The comforts, and paychecks, certainly aren’t as plush in Tacoma or any of the other disparate depots of minor league baseball. It’s a reality that Carasiti is all too familiar with after bouncing around for ten seasons from the lower tiers of the Rangers organization, to the Rockies, the Cubs, and finally the Mariners.
“You just learn that as you go. In the lower minor leagues it’s more structured as to who’s going to pitch on what day. You get your rest and you’re not going to throw back-to-back whereas here I could throw in any situation at any moment,” said Carasiti.
Occasionally, like all relief pitchers, Carasiti has to deal with the misfortune of being called upon to warm up in the bullpen before being unceremoniously set down again without making an actual appearance. He says it’s all a part of learning to carve out a career in the big leagues.
“You get used to it. I’ve learned how many pitches I need to throw to be ready to go in the game,” said Carasiti, who typically tosses about 15 pitches in total before the umpire settles in behind the dish. “That takes awhile to get used to and figure out your own routine. I’d say most of the guys in the big leagues, almost all of them, are very routine oriented. Every day you have a routine to go through to get ready to go into the game to play.”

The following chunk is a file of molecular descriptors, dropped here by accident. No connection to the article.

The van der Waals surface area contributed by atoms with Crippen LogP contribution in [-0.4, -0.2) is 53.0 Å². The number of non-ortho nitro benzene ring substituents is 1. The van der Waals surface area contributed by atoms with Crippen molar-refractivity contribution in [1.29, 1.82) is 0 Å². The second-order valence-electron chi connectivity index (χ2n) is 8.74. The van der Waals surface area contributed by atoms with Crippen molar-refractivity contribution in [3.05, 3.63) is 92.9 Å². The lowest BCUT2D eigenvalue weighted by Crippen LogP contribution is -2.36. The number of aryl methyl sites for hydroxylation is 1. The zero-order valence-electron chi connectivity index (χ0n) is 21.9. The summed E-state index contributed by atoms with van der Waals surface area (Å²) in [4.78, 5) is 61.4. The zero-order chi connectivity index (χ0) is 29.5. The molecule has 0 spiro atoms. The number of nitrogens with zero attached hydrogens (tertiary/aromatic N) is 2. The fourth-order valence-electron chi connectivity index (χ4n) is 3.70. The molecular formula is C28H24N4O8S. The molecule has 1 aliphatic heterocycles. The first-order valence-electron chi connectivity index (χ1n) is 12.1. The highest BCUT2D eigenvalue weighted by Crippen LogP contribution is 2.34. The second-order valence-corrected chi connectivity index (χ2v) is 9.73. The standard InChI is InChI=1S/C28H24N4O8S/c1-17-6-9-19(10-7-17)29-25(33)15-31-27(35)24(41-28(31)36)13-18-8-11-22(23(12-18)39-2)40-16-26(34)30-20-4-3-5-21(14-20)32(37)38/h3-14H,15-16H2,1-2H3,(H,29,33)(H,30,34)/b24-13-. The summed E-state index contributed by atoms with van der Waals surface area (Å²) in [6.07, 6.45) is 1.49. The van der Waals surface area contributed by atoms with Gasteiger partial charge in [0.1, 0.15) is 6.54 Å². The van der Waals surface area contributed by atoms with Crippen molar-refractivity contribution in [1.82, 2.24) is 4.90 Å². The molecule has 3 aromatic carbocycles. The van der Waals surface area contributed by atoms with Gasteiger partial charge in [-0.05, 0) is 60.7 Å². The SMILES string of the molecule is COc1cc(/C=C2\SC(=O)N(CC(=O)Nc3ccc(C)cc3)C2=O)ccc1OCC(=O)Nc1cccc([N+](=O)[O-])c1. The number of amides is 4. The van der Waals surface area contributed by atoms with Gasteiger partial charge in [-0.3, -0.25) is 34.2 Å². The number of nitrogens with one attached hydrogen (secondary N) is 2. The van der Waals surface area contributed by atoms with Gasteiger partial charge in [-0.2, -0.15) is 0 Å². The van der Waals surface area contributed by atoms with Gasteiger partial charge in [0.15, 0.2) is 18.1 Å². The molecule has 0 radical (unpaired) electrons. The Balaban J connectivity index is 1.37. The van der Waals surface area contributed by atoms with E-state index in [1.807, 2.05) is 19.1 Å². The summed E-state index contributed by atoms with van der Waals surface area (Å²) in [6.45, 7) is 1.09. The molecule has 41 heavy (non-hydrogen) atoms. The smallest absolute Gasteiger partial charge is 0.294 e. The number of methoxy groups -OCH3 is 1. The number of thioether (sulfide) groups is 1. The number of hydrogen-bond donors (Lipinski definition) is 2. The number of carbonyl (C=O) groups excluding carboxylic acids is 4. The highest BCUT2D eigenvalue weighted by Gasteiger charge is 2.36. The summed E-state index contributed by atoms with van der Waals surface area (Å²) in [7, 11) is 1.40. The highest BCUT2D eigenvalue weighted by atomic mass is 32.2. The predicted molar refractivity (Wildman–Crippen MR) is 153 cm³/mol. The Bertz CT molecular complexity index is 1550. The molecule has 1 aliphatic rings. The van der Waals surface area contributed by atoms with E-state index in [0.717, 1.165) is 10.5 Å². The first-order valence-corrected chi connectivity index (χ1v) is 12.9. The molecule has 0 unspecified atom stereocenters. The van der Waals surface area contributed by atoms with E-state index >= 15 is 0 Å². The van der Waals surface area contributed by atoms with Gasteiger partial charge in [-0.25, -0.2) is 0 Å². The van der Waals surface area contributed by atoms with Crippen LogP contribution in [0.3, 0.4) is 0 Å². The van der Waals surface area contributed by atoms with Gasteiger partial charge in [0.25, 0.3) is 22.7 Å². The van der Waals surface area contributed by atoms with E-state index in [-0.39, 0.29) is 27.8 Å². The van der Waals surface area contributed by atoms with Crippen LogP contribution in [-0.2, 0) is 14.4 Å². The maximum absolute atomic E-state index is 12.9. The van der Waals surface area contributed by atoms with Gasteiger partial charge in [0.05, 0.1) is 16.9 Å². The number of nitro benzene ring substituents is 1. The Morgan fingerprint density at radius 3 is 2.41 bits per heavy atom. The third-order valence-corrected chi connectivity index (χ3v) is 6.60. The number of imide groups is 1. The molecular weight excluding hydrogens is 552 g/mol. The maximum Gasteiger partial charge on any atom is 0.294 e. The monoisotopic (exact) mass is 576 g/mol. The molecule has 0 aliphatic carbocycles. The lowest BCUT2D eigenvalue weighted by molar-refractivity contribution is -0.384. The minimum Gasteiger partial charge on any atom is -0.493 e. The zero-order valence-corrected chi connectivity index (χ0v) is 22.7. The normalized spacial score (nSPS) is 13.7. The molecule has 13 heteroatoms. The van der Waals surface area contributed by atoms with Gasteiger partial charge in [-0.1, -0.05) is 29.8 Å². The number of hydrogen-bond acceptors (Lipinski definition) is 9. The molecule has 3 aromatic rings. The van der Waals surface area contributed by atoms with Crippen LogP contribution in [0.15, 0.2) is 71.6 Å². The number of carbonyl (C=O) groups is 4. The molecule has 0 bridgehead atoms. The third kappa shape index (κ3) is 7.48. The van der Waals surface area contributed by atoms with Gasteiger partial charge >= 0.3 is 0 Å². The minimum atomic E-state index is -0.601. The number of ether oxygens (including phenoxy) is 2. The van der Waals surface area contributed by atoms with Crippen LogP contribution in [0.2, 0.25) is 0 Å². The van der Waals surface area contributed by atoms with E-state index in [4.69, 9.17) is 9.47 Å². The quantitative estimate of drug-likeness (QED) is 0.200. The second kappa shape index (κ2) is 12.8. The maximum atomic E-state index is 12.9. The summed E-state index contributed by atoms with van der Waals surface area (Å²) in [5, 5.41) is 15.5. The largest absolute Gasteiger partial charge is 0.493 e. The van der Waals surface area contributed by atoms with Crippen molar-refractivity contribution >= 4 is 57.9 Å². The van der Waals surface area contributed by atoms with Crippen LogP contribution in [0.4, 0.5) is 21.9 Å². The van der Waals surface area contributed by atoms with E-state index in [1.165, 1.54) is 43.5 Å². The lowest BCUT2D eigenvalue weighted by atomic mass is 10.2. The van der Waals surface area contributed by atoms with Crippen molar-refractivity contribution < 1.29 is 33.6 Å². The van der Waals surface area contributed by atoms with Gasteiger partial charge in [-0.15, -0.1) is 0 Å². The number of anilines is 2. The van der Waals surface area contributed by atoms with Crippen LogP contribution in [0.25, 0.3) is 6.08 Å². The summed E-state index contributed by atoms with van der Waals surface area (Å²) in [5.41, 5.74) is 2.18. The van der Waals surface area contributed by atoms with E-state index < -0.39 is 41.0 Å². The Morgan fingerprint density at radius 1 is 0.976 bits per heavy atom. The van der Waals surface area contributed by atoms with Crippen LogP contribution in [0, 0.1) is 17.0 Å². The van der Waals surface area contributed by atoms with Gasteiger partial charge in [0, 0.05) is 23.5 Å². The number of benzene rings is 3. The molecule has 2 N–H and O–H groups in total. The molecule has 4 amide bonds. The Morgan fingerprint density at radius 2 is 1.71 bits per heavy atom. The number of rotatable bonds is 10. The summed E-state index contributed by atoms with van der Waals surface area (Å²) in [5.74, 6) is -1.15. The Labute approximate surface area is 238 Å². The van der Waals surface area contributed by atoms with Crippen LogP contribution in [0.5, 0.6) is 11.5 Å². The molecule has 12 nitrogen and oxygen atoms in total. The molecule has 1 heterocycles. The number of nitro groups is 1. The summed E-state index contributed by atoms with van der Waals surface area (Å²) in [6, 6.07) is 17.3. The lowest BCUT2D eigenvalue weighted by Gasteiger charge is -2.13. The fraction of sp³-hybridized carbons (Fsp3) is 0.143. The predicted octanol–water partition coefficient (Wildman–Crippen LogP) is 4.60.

Even on a team that sometimes appears to be spinning its wheels while their opponents burn rubber in the playoff race, Carasiti insists that everyone in blue and teal is engaged and working hard to point the organization in the right direction.
“Obviously the vibe around here is nobody is cashing it in. We’re going out there and trying to win every day but this year, there’s just a lot of injuries for the team, a lot of turnover pitching wise and position player wise. But overall, I think there’s a lot of bright spots,” Carasiti said. “I’m new here so I don’t know a ton about the organization but from what I’ve seen and what I’ve been a part of just in the month that I’ve been up here, there are a lot of names that have bright futures and can take the team back to the playoffs.”